Interoceptive stimuli modulate stress responses and emotional state, in part, via ascending viscerosensory inputs to the hypothalamus and limbic forebrain. It is unclear whether similar viscerosensory pathways are recruited by emotionally salient exteroceptive stimuli, such as odors. To address this question, we investigated conditioned avoidance and central c-Fos activation patterns in rats exposed to synthetic trimethylthiazoline (TMT), an odiferous natural component of fox feces. Experiment 1 demonstrated that rats avoid consuming novel flavors that previously were paired with TMT exposure, evidence that TMT supports conditioned flavor avoidance. Experiment 2 examined central neural systems activated by TMT. Odor-naive rats were acutely exposed to low or high levels of TMT or a novel nonaversive control odor and were perfused with fixative 60–90 min later. A subset of rats received retrograde neural tracer injections into the central nucleus of the amygdala (CeA) 7–10 days before odor exposure and perfusion. Brain sections were processed for dual-immunocytochemical detection of c-Fos and other markers to identify noradrenergic (NA) neurons, corticotropin-releasing hormone (CRH) neurons, and retrogradely labeled neurons projecting to the CeA. Significantly greater proportions of medullary and pontine NA neurons, hypothalamic CRH neurons, and CeA-projecting neurons were activated in rats exposed to TMT compared with activation in rats exposed to the nonaversive control odor. Thus the ability of TMT to support conditioned avoidance behavior is correlated with significant odor-induced recruitment of hypothalamic CRH neurons and brain stem viscerosensory inputs to the CeA.
- corticotropin-releasing hormone
- paraventricular nucleus of the hypothalamus
- central nucleus of the amygdala
- nucleus of the solitary tract
- parabrachial nucleus
- ventrolateral medulla
stress and anxiety responses in humans and animals include somatic, autonomic, and neuroendocrine components and can be induced by a wide variety of interoceptive and exteroceptive stimuli in natural and experimental conditions. Many researchers have sought to use ethologically relevant stress and anxiety paradigms in experimental animals to probe the central neural mediation of species-specific behavioral and physiological responses (2, 6, 9, 10, 23). For example, olfactory cues exert a powerful influence on rodent behavior; thus odors such as trimethylthiazoline (TMT) may provide a useful experimental model with which to examine stimulus-evoked behavioral and physiological responses and their central neural mediators.
TMT is a volatile sulfur-containing compound isolated from fox feces. Results from behavioral studies support the view that TMT is repugnant, repellent, and/or noxious to rats and may serve as a partial predator cue. Acute or repeated exposure of laboratory rats to TMT reduces food intake (3), elevates plasma levels of ACTH and corticosterone (6, 27, 32), and can elicit unconditioned freezing behavior (11, 45). TMT also promotes unconditioned avoidance responses in wild rats that are naive to foxes (43). Although acute or repeated exposure of rats to TMT consistently evokes unconditioned avoidance responses, three studies have reported that TMT does not promote contextual fear conditioning (2, 23, 45). It is unclear, however, whether TMT can serve as the unconditioned stimulus for other types of emotional learning, such as conditioned flavor avoidance (CFA) (29). Rats learn to avoid contact with tastants, odors, and flavors (i.e., combined taste and odor stimuli) when such stimuli are temporally paired with nausea and malaise. Rats also learn to avoid tastants, odors, and flavors that have been paired with nonnauseogenic treatments such as foot shock (31) or colonic distension (30), presumably because of the anxiogenic, fear-inducing, or otherwise aversive nature of such treatments.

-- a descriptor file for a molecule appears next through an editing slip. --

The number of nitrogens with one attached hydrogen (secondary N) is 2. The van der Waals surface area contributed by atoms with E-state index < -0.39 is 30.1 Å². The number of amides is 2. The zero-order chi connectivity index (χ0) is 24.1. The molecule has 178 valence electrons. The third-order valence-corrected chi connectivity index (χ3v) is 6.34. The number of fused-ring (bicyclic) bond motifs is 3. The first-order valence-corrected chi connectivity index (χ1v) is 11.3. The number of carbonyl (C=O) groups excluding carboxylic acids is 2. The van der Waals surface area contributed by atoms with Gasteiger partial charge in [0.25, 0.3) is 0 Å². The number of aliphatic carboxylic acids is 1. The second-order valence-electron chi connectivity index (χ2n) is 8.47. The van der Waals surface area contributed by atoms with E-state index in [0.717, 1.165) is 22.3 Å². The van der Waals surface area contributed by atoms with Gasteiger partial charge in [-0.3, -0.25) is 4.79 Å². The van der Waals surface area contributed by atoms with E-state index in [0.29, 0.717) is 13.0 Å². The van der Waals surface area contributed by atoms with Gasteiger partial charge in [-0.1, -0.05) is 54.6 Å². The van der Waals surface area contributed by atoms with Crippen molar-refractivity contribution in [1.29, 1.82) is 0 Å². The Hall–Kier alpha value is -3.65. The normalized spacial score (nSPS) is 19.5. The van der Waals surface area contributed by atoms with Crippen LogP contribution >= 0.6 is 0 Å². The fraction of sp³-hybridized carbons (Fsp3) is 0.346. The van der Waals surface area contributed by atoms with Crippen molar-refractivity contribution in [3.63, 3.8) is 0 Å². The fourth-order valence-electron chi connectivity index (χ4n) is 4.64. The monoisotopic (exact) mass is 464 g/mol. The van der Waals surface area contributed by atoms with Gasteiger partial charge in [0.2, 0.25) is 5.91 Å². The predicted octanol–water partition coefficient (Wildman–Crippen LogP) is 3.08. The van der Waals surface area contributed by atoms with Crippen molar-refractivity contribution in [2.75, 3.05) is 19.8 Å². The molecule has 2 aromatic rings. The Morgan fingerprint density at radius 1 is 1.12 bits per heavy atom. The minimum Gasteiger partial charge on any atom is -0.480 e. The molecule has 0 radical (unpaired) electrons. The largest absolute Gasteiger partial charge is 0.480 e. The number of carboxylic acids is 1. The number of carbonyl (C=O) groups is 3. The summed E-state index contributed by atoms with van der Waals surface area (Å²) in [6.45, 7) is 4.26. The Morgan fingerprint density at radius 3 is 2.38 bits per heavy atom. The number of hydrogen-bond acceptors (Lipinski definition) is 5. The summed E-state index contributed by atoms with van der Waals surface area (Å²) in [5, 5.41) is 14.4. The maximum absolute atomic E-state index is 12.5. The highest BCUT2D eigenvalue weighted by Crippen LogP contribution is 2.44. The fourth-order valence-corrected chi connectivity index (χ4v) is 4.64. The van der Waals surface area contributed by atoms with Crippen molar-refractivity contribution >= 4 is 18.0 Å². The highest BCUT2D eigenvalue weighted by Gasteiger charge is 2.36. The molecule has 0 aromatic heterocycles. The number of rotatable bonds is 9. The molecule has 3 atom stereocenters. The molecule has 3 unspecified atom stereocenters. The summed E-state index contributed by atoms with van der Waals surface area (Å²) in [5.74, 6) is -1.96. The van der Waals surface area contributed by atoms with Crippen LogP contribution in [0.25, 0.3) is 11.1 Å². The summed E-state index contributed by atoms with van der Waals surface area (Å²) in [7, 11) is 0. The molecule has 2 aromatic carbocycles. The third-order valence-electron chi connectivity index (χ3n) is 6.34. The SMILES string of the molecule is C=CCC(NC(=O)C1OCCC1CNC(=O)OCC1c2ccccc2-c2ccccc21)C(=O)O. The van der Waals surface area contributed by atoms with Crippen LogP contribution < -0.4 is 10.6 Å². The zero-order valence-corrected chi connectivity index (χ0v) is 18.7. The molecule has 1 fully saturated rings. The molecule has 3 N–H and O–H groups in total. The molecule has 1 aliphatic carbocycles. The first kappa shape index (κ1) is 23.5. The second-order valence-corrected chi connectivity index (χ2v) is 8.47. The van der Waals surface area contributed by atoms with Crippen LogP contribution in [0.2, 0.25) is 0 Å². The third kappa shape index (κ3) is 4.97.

The present study confirms the aversive nature of TMT by demonstrating that it can serve as an unconditioned stimulus that supports CFA behavior in rats. We also have examined potential neural correlates of TMT-induced aversion by characterizing and comparing central patterns of neural c-Fos protein expression in rats after acute exposure to TMT or a demonstrably nonaversive control odor, with a specific focus on odor-induced recruitment of brain stem noradrenergic (NA) neurons, hypothalamic corticotropin-releasing hormone (CRH)-positive neurons, and medullary and pontine neurons with axonal inputs to the central nucleus of the amygdala (CeA).
MATERIAL AND METHODS
Adult male Sprague-Dawley rats (250–320 g body wt; Harlan Laboratories) were housed singly in stainless steel cages in a controlled environment (20–22°C, 12:12-h light-dark cycle, lights on at 0700) with ad libitum access to water and pelleted chow (Purina 5001), except as noted. All experimental protocols were reviewed and approved by the University of Pittsburgh Institutional Animal Care and Use Committee.
Study 1: Conditioned Flavor Avoidance
Twelve rats (∼300 g body wt) in two experimental cohorts (n = 6 rats/cohort) were used to determine whether acute exposure to TMT or a novel control odor (banana extract, BE) supports the formation of CFA. For this purpose, a sensitive two-bottle choice procedure (8) was used to generate preference ratios for odor-paired vs. non-odor-paired flavors. The aversive potentials of TMT and BE were examined in separate consecutive CFA experiments spaced 4 days apart within each experimental cohort. One cohort of rats was first trained and tested for conditioned avoidance of TMT-paired flavors. Training and testing for conditioned avoidance of BE-paired flavors was initiated 4 days later. The experimental order was reversed in the second cohort of rats such that training and testing for conditioned avoidance of BE-paired flavors was examined first, followed by training and testing for conditioned avoidance of TMT-paired flavors. All CFA training and testing procedures were conducted during the light cycle of the photoperiod, between 1500 and 1700.